2007 The Rolling Stones wrap up their A Bigger Bang tour at the O2 Arena in London. The tour lasted two years and sets a new record with a gross of $558 million.
2006 Taylor Hicks' "Do I Make You Proud?" drops out of the Hot 100 after just eight weeks, establishing a new record for the shortest stay on the chart for a #1 hit. A little perspective: "London Bridge" by Fergie is the 2006 #1 with the next-fewest weeks on the chart, with 21.
1978 Frankie Valli's "Grease," the title track to the blockbuster film, hits #1 in America.
1976 Steven Tyler of Aerosmith appears on the cover of Rolling Stone magazine. Annie Leibovitz took the photo, which shows the frontman haggard and bleary after just two hours sleep. Leibovitz got the shot by showing up at his hotel at 6 a.m.
1967 Bobbie Gentry's "Ode To Billy Joe" hits #1 in America for the first of four weeks.
2019 Ed Sheeran wraps up his ÷ (Divide) tour with a show at Chantry Park in Ipswich, England, near his hometown of Framlingham. The tour started on March 16, 2017 and set the record for highest-grossing tour, earning $775.6 million over 255 shows. After two-and-a-half years on the road, he's ready for a rest. "This is my last gig for probably 18 months," he tells the crowd.
2016 Ann Wilson's husband is arrested for assault after getting physical with Nancy Wilson's 16-year-old twin sons, causing a rift between the Heart sisters, who finish their tour using separate dressing rooms and avoiding contact.
2014 Kate Bush, who hasn't toured since 1979, returns to the stage for a series of 22 shows at the Eventim Apollo in London. Titled Before The Dawn, it's an elaborate production with acting, a puppeteer, and an illusionist. The shows earn rave reviews and, the next week, eight of her albums return to the Top 40 of the UK albums chart.
2009 Hit songwriter Ellie Greenwich dies from a heart attack at age 68 after a bout of pneumonia.
2005 A post office in Los Angeles is officially renamed after singer Ray Charles due to its close proximity to the studio where he recorded later in life.
2002 Herman's Hermits original lead singer Peter Noone files an unsuccessful lawsuit against the group's drummer Barry Whitwam, attempting to block him from touring with new musicians under the group name.
2000 De La Soul's Art Official Intelligence: Mosaic Thump, their first album in four years, debuts at #9 on the Billboard 200 chart and #3 on the R&B/Hip-Hop Albums chart.
1995 Ronnie White (of The Miracles) dies after a battle with leukemia at age 56 in Detroit, Michigan. White had also lost his first-born daughter to the disease when she was 9 years old.
1994 Hole play the Reading Festival in England, their first concert following two tragedies: the suicide of Kurt Cobain (husband of Hole frontwoman Courtney Love) in April, and the death of their bass player, Kristen Pfaff, from a heroin overdose in June. Pfaff's replacement is Melissa Auf der Maur.
1994 Scottish singer/songwriter Frankie Miller suffers a brain hemorrhage while in New York, lapsing into a five-month coma that eventually forces him into physical therapy to regain his motor skills.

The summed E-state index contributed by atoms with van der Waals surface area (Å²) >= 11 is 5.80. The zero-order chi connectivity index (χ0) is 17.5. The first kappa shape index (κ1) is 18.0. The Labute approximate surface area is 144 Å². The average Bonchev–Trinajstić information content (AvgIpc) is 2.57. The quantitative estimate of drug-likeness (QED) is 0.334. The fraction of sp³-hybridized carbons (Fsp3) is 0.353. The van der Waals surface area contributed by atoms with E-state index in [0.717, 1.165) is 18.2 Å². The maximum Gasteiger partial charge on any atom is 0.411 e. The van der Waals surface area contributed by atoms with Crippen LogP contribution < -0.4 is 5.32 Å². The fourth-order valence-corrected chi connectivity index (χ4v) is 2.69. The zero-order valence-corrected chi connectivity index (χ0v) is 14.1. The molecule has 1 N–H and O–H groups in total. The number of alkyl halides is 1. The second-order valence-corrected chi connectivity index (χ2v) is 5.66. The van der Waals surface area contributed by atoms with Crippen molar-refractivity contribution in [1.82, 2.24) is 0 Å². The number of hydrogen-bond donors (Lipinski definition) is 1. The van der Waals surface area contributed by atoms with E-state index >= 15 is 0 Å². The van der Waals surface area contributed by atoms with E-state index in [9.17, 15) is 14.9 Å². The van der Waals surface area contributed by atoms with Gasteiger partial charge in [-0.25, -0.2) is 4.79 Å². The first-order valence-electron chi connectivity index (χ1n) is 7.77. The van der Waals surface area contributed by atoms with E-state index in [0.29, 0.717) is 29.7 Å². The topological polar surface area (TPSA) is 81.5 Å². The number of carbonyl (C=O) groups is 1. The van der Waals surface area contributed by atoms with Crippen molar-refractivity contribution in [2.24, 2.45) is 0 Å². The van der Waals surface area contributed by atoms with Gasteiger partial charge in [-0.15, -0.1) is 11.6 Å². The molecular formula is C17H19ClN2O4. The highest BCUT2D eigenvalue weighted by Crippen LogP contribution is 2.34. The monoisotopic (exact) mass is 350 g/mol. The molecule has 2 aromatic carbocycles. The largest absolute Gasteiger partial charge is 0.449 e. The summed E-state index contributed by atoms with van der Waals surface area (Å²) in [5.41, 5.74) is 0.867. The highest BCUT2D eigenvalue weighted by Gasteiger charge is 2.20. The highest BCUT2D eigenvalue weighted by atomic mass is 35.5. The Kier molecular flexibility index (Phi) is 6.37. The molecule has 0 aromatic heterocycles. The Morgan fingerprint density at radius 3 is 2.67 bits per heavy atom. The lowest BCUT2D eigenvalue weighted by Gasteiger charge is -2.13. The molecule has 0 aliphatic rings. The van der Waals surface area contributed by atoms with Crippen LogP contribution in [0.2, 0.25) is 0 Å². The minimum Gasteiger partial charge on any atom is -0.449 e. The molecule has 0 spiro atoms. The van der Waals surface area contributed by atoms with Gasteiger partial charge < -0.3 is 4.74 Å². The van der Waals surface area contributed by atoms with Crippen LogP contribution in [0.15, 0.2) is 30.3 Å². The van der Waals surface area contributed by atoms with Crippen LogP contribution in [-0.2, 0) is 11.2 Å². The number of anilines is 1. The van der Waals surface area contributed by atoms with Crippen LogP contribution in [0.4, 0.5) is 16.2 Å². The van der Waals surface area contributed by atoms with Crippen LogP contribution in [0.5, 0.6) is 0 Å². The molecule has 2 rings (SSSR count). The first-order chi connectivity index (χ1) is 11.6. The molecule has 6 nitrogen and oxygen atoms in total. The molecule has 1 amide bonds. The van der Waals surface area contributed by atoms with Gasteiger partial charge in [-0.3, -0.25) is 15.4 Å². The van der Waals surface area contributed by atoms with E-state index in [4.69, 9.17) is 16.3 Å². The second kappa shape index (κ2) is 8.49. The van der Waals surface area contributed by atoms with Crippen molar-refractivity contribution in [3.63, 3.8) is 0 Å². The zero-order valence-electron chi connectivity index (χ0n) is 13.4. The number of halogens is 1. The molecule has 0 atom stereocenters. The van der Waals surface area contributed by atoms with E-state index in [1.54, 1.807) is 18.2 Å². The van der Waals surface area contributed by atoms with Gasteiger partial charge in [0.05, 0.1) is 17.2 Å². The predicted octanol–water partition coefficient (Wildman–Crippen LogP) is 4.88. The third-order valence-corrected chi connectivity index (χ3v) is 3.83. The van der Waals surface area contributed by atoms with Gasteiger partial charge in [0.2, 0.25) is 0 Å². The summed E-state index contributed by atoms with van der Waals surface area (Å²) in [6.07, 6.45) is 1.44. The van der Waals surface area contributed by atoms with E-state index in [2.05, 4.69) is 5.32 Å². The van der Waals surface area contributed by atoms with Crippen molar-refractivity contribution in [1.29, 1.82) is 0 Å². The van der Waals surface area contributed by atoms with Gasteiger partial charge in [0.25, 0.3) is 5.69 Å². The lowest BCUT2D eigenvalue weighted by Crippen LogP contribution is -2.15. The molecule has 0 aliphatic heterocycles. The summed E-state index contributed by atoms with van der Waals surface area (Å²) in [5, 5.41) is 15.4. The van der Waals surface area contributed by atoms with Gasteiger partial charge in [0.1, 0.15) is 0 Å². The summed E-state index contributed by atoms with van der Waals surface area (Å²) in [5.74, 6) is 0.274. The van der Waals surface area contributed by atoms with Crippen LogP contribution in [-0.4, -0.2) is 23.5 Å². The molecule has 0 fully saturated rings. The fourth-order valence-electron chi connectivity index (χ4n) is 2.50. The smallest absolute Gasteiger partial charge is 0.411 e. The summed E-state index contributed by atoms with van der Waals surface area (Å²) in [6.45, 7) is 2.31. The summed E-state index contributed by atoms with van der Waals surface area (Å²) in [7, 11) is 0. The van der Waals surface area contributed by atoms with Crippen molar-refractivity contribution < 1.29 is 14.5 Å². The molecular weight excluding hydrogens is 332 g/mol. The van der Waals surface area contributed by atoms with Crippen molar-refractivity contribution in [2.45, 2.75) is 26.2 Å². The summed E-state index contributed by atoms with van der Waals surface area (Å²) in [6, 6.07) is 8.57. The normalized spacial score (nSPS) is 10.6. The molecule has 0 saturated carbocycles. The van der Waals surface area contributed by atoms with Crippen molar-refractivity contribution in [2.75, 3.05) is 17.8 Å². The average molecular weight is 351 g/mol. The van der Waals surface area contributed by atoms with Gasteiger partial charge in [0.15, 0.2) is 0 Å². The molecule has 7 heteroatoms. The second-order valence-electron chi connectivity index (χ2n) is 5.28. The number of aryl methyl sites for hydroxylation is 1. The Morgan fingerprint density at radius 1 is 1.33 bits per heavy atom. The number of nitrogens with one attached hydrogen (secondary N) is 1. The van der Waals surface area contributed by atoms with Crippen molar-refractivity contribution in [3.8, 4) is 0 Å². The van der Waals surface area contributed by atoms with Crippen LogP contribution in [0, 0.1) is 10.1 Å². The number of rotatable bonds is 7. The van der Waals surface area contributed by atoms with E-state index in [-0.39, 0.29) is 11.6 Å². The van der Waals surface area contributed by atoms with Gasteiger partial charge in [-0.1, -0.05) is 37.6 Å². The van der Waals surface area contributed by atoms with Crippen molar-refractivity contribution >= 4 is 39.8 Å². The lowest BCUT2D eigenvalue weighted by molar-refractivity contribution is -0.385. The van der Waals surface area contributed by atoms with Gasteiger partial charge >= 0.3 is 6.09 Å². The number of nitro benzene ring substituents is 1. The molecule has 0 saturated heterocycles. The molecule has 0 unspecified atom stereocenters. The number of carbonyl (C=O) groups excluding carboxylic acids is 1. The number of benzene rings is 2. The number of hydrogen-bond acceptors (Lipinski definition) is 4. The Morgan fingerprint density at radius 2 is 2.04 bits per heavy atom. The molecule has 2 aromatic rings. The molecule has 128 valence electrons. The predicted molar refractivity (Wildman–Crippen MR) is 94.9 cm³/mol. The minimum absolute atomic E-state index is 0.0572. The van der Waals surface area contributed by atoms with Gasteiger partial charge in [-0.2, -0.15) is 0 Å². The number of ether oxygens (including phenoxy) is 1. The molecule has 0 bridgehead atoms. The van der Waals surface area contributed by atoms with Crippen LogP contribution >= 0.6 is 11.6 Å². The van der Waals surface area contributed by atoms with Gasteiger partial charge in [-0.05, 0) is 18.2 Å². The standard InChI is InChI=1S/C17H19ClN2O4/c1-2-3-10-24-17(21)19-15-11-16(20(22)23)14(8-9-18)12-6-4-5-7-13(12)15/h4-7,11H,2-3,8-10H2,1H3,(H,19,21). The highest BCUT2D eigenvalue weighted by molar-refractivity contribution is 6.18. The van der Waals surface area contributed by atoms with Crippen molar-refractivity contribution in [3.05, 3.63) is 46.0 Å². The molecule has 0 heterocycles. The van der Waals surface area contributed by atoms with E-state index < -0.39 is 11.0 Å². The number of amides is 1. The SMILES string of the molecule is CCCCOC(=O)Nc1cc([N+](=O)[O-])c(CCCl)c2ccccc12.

1993 Apple Records wins the bidding for a rare recording of the Beatles playing "Kansas City" and "Some Other Guy" at the Cavern Club in Liverpool in 1962, paying £16,000 for the acetate disc.
1983 The film Merry Christmas, Mr. Lawrence, starring David Bowie, opens in New York City.
The five-day Isle of Wight festival kicks off in England, boasting a very impressive lineup, including Bob Dylan, Joan Baez, Joni Mitchell, Donovan, Jethro Tull, Miles Davis, Emerson, Lake And Palmer, The Doors, The Who, Spirit, The Moody Blues, Chicago, Procol Harum, Sly and the Family Stone, Free, and in his last concert appearance in England, Jimi Hendrix.
This third consecutive Isle of Wight Festival is one of the biggest musical events of the era, surpassing even Woodstock with an estimated 600,000 people descending on the tiny British island. The numbers are so great that the sound system is unable to make the grade, and The Who step in to assist with their equipment. The entire event is captured on film in what will be the most comprehensively recorded festival to date. The organizers have booked an eclectic range of artists but many are unsuited to such a large show. The folk contingent are well represented but acoustic artists like Donovan, Joan Baez and Leonard Cohen struggle to cut through and connect with the massive crowd. On this, the opening day, Kris Kristofferson falls victim to the poor sound and is booed off-stage by the audience. There are pockets of unrest, with anarchists, Hells Angels and skinheads arriving en masse and demanding free entry. Thousands of people have set up a camp at nearby Afton Down, overlooking the site, with the intention of enjoying the festival for free. Attempts are made by security to encourage them to make a financial contribution under the threat of their camp being floodlit for the remaining four nights, but this is largely ineffective. Still, the event is relatively peaceful. The only arrests made by the woefully outnumbered local police force are a handful for drug offenses. Thanks to the invasion of freeloaders and poor financial management by the organizers, the festival loses money despite the huge numbers in attendance. It isn't until 2002 that the Isle of Wight again hosts a major music festival. Even the officially commissioned film, titled Message to Love: The Isle of Wight, doesn't come off as planned: it isn't released until 1997.
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